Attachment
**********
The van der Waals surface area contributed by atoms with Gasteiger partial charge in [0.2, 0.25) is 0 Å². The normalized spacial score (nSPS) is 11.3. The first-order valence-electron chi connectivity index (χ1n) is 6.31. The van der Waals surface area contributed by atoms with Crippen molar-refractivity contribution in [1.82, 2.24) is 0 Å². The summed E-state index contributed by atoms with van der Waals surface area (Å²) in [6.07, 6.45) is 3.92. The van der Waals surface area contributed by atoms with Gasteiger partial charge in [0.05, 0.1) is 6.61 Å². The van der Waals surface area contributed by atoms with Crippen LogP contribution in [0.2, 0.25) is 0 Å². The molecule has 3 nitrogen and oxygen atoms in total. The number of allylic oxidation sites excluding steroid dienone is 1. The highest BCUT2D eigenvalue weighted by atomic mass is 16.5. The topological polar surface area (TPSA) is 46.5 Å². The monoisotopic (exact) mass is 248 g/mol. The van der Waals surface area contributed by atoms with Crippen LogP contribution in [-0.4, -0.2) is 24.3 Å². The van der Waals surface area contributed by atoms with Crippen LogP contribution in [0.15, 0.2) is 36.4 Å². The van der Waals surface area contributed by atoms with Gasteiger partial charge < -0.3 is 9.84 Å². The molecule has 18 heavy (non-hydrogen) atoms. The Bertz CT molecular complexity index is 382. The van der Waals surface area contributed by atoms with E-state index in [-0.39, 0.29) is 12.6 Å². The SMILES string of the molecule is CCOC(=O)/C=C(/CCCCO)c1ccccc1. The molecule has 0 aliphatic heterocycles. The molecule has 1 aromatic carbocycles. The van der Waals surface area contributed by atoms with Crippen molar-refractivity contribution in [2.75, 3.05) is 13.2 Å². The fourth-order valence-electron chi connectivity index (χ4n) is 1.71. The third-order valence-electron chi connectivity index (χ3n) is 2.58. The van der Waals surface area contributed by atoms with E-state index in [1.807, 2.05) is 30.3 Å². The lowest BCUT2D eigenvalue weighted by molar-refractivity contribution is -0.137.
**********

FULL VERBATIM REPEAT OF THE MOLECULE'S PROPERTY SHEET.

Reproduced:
The van der Waals surface area contributed by atoms with Gasteiger partial charge in [0.2, 0.25) is 0 Å². The normalized spacial score (nSPS) is 11.3. The first-order valence-electron chi connectivity index (χ1n) is 6.31. The van der Waals surface area contributed by atoms with Crippen molar-refractivity contribution in [1.82, 2.24) is 0 Å². The summed E-state index contributed by atoms with van der Waals surface area (Å²) in [6.07, 6.45) is 3.92. The van der Waals surface area contributed by atoms with Gasteiger partial charge in [0.05, 0.1) is 6.61 Å². The van der Waals surface area contributed by atoms with Crippen LogP contribution in [0.2, 0.25) is 0 Å². The molecule has 3 nitrogen and oxygen atoms in total. The number of allylic oxidation sites excluding steroid dienone is 1. The highest BCUT2D eigenvalue weighted by atomic mass is 16.5. The topological polar surface area (TPSA) is 46.5 Å². The monoisotopic (exact) mass is 248 g/mol. The van der Waals surface area contributed by atoms with Crippen LogP contribution in [-0.4, -0.2) is 24.3 Å². The van der Waals surface area contributed by atoms with Crippen LogP contribution in [0.15, 0.2) is 36.4 Å². The van der Waals surface area contributed by atoms with Gasteiger partial charge < -0.3 is 9.84 Å². The molecule has 18 heavy (non-hydrogen) atoms. The Bertz CT molecular complexity index is 382. The van der Waals surface area contributed by atoms with E-state index in [-0.39, 0.29) is 12.6 Å². The SMILES string of the molecule is CCOC(=O)/C=C(/CCCCO)c1ccccc1. The molecule has 0 aliphatic heterocycles. The molecule has 1 aromatic carbocycles. The van der Waals surface area contributed by atoms with Crippen molar-refractivity contribution in [2.75, 3.05) is 13.2 Å². The fourth-order valence-electron chi connectivity index (χ4n) is 1.71. The third-order valence-electron chi connectivity index (χ3n) is 2.58. The van der Waals surface area contributed by atoms with E-state index in [1.807, 2.05) is 30.3 Å². The lowest BCUT2D eigenvalue weighted by molar-refractivity contribution is -0.137.